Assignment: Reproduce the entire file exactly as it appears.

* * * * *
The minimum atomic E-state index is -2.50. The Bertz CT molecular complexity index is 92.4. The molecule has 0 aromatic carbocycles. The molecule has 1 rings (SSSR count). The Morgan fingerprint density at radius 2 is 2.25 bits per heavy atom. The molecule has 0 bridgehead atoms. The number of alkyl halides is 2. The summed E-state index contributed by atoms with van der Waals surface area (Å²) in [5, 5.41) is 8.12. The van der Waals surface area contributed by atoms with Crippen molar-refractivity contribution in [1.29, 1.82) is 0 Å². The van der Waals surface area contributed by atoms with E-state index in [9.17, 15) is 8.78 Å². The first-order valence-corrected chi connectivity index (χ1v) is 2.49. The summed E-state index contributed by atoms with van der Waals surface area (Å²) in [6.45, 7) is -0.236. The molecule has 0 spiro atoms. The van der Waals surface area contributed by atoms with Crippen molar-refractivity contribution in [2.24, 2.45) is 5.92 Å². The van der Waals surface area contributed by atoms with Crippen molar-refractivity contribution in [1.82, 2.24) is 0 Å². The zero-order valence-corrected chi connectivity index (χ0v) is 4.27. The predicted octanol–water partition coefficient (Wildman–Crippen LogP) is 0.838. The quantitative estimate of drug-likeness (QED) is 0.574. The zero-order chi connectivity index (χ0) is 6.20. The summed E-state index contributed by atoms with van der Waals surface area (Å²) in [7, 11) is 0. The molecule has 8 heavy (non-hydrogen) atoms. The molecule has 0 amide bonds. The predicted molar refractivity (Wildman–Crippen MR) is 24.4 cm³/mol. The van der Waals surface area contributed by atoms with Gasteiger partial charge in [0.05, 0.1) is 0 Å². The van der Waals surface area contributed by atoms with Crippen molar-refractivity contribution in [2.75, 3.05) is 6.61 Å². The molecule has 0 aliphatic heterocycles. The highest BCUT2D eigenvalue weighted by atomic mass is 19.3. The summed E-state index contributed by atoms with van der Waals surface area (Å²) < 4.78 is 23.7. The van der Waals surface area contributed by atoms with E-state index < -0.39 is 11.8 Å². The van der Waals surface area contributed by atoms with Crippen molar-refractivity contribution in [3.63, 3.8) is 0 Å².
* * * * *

The minimum atomic E-state index is -2.50. The Bertz CT molecular complexity index is 92.4. The molecule has 0 aromatic carbocycles. The molecule has 1 rings (SSSR count). The Morgan fingerprint density at radius 2 is 2.25 bits per heavy atom. The molecule has 0 bridgehead atoms. The number of alkyl halides is 2. The summed E-state index contributed by atoms with van der Waals surface area (Å²) in [5, 5.41) is 8.12. The van der Waals surface area contributed by atoms with Crippen molar-refractivity contribution in [1.29, 1.82) is 0 Å². The van der Waals surface area contributed by atoms with E-state index in [9.17, 15) is 8.78 Å². The first-order valence-corrected chi connectivity index (χ1v) is 2.49. The summed E-state index contributed by atoms with van der Waals surface area (Å²) in [6.45, 7) is -0.236. The molecule has 0 spiro atoms. The van der Waals surface area contributed by atoms with Crippen molar-refractivity contribution in [2.24, 2.45) is 5.92 Å². The van der Waals surface area contributed by atoms with Crippen molar-refractivity contribution in [1.82, 2.24) is 0 Å². The zero-order valence-corrected chi connectivity index (χ0v) is 4.27. The predicted octanol–water partition coefficient (Wildman–Crippen LogP) is 0.838. The quantitative estimate of drug-likeness (QED) is 0.574. The zero-order chi connectivity index (χ0) is 6.20. The summed E-state index contributed by atoms with van der Waals surface area (Å²) in [7, 11) is 0. The molecule has 8 heavy (non-hydrogen) atoms. The molecule has 0 amide bonds. The predicted molar refractivity (Wildman–Crippen MR) is 24.4 cm³/mol. The van der Waals surface area contributed by atoms with Gasteiger partial charge in [0.05, 0.1) is 0 Å². The van der Waals surface area contributed by atoms with Crippen molar-refractivity contribution in [2.75, 3.05) is 6.61 Å². The molecule has 0 aliphatic heterocycles. The highest BCUT2D eigenvalue weighted by atomic mass is 19.3. The summed E-state index contributed by atoms with van der Waals surface area (Å²) < 4.78 is 23.7. The van der Waals surface area contributed by atoms with E-state index < -0.39 is 11.8 Å². The van der Waals surface area contributed by atoms with Crippen molar-refractivity contribution in [3.63, 3.8) is 0 Å².